Help Prevent Network Breaches By Making User Authentication More Secure
In an environment where user login credentials are commonly cracked or phished, then sold for nefarious reasons, simple username-password combinations should be considered of minimal security value. Multifactor authentication takes login security to the next level and helps prevent network breaches.
While many multifactor authentication solutions are available, the most common are simple security tokens. Token security options range from free mobile device-based solutions to physical key fobs, to convenient, push-based mobile token solutions available for a nominal charge.
Passwords are No Longer Enough
Identity security is one of the most significant information security challenges that organizations face. For decades, the primary tool most companies have used to restrict network access is the username-password combination. Unfortunately, passwords are a weak link in the security chain.
For IT management, convincing colleagues to accept minimum password length and complexity requirements is an uphill battle. And when frequent password changes are not enforced, users often use the same password for multiple sites. When this occurs, the breach of a single, unrelated entity can quickly lead to a cascading effect resulting in a breach of the business.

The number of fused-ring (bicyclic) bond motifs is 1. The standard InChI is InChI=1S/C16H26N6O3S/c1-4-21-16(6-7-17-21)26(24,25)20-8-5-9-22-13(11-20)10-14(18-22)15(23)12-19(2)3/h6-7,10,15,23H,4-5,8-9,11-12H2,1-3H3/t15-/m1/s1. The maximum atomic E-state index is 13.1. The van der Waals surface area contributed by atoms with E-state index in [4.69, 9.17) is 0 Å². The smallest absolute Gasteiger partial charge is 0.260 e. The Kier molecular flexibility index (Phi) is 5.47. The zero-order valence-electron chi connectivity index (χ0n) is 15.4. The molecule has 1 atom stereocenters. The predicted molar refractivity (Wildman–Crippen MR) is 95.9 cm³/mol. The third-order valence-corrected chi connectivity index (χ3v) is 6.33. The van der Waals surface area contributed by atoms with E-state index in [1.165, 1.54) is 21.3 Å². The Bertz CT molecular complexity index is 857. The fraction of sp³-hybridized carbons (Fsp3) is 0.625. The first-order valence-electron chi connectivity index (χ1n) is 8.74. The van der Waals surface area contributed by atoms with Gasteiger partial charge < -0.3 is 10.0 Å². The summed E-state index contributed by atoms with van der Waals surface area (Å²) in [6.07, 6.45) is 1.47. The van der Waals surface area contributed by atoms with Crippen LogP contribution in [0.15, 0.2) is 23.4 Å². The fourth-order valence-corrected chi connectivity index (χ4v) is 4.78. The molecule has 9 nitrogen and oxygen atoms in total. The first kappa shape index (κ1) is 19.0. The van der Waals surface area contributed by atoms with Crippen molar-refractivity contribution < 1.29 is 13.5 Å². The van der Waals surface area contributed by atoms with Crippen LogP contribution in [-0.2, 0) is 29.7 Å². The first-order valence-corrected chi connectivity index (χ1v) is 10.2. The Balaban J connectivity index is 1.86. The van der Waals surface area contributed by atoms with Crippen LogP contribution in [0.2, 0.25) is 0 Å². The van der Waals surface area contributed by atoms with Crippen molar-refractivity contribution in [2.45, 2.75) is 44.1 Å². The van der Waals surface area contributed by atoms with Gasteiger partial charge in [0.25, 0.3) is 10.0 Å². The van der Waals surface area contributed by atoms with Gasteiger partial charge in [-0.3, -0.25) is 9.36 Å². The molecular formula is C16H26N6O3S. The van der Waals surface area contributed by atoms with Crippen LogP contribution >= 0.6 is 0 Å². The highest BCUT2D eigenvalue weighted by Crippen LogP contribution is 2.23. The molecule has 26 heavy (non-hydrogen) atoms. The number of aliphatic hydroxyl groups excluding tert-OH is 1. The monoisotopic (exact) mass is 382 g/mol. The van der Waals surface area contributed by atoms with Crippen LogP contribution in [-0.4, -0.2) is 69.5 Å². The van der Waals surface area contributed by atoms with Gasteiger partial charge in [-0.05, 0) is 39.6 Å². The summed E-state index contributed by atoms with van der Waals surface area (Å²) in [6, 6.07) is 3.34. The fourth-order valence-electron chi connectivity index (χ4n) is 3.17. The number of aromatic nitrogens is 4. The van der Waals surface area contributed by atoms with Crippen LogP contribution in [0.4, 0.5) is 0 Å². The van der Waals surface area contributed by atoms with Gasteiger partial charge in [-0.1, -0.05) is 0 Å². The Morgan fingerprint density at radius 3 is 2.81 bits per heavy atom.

While the above policies should nonetheless be enforced, multifactor authentication steps up security by requiring users to present a combination of two pieces of “evidence” when logging into an account: something they know, such as a password, something they have, such as a mobile device or token; or something they are, such as a fingerprint. In this way, multifactor authentication helps protect against successful phishing, social engineering, and brute-force password attacks.
Multifactor Solution Types
A breadth of multifactor authentication solutions, providing various degrees of security and spanning a wide range of costs.
Push-based multifactor authentication solutions rank among the most popular of options. Push notifications alleviate the need for users to enter an eight-digit code, instead prompting them to simply click “APPROVE” or “DENY” on their enabled smart phone. The cost is nominal, and implementation is generally simple to achieve.